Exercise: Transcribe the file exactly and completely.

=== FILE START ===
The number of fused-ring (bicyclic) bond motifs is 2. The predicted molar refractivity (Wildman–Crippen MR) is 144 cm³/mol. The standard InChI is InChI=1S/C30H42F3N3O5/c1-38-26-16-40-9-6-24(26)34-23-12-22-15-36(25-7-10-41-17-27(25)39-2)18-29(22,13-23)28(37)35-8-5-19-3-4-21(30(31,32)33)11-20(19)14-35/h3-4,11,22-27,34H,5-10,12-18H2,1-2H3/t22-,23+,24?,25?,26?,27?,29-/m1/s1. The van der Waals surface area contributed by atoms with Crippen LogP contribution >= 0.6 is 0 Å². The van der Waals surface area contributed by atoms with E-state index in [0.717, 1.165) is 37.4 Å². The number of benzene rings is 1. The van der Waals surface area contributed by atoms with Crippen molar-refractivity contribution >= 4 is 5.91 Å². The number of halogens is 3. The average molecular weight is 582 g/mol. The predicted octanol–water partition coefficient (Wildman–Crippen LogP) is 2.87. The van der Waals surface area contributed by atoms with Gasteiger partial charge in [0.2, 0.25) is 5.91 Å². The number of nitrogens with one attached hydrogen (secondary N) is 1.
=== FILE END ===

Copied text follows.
The number of fused-ring (bicyclic) bond motifs is 2. The predicted molar refractivity (Wildman–Crippen MR) is 144 cm³/mol. The standard InChI is InChI=1S/C30H42F3N3O5/c1-38-26-16-40-9-6-24(26)34-23-12-22-15-36(25-7-10-41-17-27(25)39-2)18-29(22,13-23)28(37)35-8-5-19-3-4-21(30(31,32)33)11-20(19)14-35/h3-4,11,22-27,34H,5-10,12-18H2,1-2H3/t22-,23+,24?,25?,26?,27?,29-/m1/s1. The van der Waals surface area contributed by atoms with Crippen LogP contribution >= 0.6 is 0 Å². The van der Waals surface area contributed by atoms with E-state index in [0.717, 1.165) is 37.4 Å². The number of benzene rings is 1. The van der Waals surface area contributed by atoms with Crippen molar-refractivity contribution >= 4 is 5.91 Å². The number of halogens is 3. The average molecular weight is 582 g/mol. The predicted octanol–water partition coefficient (Wildman–Crippen LogP) is 2.87. The van der Waals surface area contributed by atoms with Gasteiger partial charge in [0.2, 0.25) is 5.91 Å². The number of nitrogens with one attached hydrogen (secondary N) is 1.